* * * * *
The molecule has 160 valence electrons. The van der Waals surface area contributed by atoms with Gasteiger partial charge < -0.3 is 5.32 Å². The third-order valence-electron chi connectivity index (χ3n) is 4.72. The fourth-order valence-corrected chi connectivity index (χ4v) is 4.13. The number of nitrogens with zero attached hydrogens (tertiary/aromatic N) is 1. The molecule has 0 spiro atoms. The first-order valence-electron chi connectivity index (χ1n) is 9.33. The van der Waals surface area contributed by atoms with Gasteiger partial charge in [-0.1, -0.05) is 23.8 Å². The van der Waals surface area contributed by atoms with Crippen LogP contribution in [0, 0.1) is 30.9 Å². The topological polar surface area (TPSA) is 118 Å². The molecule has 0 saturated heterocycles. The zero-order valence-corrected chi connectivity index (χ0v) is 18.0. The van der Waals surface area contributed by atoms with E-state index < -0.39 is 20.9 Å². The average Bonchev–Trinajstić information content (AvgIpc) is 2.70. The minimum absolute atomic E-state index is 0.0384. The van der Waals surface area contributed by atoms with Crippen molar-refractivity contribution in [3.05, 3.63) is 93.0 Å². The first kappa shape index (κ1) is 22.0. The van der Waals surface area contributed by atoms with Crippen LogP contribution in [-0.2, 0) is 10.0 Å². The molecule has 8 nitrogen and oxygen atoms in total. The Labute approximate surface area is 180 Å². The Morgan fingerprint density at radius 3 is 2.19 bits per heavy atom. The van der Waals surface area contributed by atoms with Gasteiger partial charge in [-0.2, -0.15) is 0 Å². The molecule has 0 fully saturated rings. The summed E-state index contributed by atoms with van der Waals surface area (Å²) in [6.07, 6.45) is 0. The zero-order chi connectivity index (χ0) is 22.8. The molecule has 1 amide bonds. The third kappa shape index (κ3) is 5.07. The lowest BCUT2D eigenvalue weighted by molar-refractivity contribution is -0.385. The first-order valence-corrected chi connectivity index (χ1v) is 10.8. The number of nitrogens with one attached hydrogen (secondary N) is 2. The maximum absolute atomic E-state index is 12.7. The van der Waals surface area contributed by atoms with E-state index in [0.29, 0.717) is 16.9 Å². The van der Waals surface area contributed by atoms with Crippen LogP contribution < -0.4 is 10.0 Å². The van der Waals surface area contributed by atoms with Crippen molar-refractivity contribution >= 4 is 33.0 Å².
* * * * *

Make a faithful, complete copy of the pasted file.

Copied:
The molecule has 160 valence electrons. The van der Waals surface area contributed by atoms with Gasteiger partial charge < -0.3 is 5.32 Å². The third-order valence-electron chi connectivity index (χ3n) is 4.72. The fourth-order valence-corrected chi connectivity index (χ4v) is 4.13. The number of nitrogens with zero attached hydrogens (tertiary/aromatic N) is 1. The molecule has 0 spiro atoms. The first-order valence-electron chi connectivity index (χ1n) is 9.33. The van der Waals surface area contributed by atoms with Gasteiger partial charge in [-0.1, -0.05) is 23.8 Å². The van der Waals surface area contributed by atoms with Crippen LogP contribution in [0, 0.1) is 30.9 Å². The topological polar surface area (TPSA) is 118 Å². The molecule has 0 saturated heterocycles. The zero-order valence-corrected chi connectivity index (χ0v) is 18.0. The van der Waals surface area contributed by atoms with E-state index < -0.39 is 20.9 Å². The average Bonchev–Trinajstić information content (AvgIpc) is 2.70. The minimum absolute atomic E-state index is 0.0384. The van der Waals surface area contributed by atoms with Crippen molar-refractivity contribution in [3.05, 3.63) is 93.0 Å². The first kappa shape index (κ1) is 22.0. The van der Waals surface area contributed by atoms with Crippen LogP contribution in [-0.2, 0) is 10.0 Å². The molecule has 8 nitrogen and oxygen atoms in total. The Labute approximate surface area is 180 Å². The Morgan fingerprint density at radius 3 is 2.19 bits per heavy atom. The van der Waals surface area contributed by atoms with Gasteiger partial charge in [-0.2, -0.15) is 0 Å². The molecule has 0 fully saturated rings. The summed E-state index contributed by atoms with van der Waals surface area (Å²) in [6.07, 6.45) is 0. The zero-order chi connectivity index (χ0) is 22.8. The molecule has 1 amide bonds. The third kappa shape index (κ3) is 5.07. The lowest BCUT2D eigenvalue weighted by molar-refractivity contribution is -0.385. The first-order valence-corrected chi connectivity index (χ1v) is 10.8. The number of nitrogens with one attached hydrogen (secondary N) is 2. The maximum absolute atomic E-state index is 12.7. The van der Waals surface area contributed by atoms with E-state index in [0.29, 0.717) is 16.9 Å². The van der Waals surface area contributed by atoms with Crippen LogP contribution < -0.4 is 10.0 Å². The van der Waals surface area contributed by atoms with Crippen molar-refractivity contribution >= 4 is 33.0 Å².